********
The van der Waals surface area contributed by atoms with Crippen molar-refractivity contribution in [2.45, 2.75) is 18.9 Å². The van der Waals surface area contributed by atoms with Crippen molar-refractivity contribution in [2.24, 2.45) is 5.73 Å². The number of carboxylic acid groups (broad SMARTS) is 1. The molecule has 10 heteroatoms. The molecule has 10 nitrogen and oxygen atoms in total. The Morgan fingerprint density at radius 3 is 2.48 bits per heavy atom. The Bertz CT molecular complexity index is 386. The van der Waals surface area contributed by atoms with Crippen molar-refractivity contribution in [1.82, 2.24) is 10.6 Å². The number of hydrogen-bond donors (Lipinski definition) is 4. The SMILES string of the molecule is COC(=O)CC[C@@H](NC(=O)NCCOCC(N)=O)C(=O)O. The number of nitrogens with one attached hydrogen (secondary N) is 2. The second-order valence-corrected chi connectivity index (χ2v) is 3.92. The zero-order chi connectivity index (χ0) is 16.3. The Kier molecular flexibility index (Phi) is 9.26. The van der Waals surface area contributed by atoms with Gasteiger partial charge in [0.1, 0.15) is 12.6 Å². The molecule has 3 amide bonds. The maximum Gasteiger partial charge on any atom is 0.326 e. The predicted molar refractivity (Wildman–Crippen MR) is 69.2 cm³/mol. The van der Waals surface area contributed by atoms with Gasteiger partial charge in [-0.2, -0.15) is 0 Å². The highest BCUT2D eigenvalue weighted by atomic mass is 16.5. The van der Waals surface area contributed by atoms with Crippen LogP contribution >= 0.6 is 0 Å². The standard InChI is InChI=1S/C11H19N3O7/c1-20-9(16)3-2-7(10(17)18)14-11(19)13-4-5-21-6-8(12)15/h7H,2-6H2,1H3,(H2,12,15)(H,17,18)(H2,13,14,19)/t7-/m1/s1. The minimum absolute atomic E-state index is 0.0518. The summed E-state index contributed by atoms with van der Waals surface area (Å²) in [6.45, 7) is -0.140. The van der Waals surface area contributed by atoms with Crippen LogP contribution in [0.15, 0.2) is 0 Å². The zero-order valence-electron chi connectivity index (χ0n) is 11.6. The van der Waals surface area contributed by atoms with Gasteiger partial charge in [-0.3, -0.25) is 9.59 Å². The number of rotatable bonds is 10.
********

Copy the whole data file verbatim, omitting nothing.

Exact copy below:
The van der Waals surface area contributed by atoms with Crippen molar-refractivity contribution in [2.45, 2.75) is 18.9 Å². The van der Waals surface area contributed by atoms with Crippen molar-refractivity contribution in [2.24, 2.45) is 5.73 Å². The number of carboxylic acid groups (broad SMARTS) is 1. The molecule has 10 heteroatoms. The molecule has 10 nitrogen and oxygen atoms in total. The Morgan fingerprint density at radius 3 is 2.48 bits per heavy atom. The Bertz CT molecular complexity index is 386. The van der Waals surface area contributed by atoms with Crippen molar-refractivity contribution in [1.82, 2.24) is 10.6 Å². The number of hydrogen-bond donors (Lipinski definition) is 4. The SMILES string of the molecule is COC(=O)CC[C@@H](NC(=O)NCCOCC(N)=O)C(=O)O. The number of nitrogens with one attached hydrogen (secondary N) is 2. The second-order valence-corrected chi connectivity index (χ2v) is 3.92. The zero-order chi connectivity index (χ0) is 16.3. The Kier molecular flexibility index (Phi) is 9.26. The van der Waals surface area contributed by atoms with Gasteiger partial charge in [0.1, 0.15) is 12.6 Å². The molecule has 3 amide bonds. The maximum Gasteiger partial charge on any atom is 0.326 e. The predicted molar refractivity (Wildman–Crippen MR) is 69.2 cm³/mol. The van der Waals surface area contributed by atoms with Gasteiger partial charge in [-0.2, -0.15) is 0 Å². The highest BCUT2D eigenvalue weighted by atomic mass is 16.5. The van der Waals surface area contributed by atoms with Crippen LogP contribution >= 0.6 is 0 Å². The standard InChI is InChI=1S/C11H19N3O7/c1-20-9(16)3-2-7(10(17)18)14-11(19)13-4-5-21-6-8(12)15/h7H,2-6H2,1H3,(H2,12,15)(H,17,18)(H2,13,14,19)/t7-/m1/s1. The minimum absolute atomic E-state index is 0.0518. The summed E-state index contributed by atoms with van der Waals surface area (Å²) in [6.45, 7) is -0.140. The van der Waals surface area contributed by atoms with Crippen LogP contribution in [0.15, 0.2) is 0 Å². The zero-order valence-electron chi connectivity index (χ0n) is 11.6. The van der Waals surface area contributed by atoms with Gasteiger partial charge in [-0.3, -0.25) is 9.59 Å². The number of rotatable bonds is 10.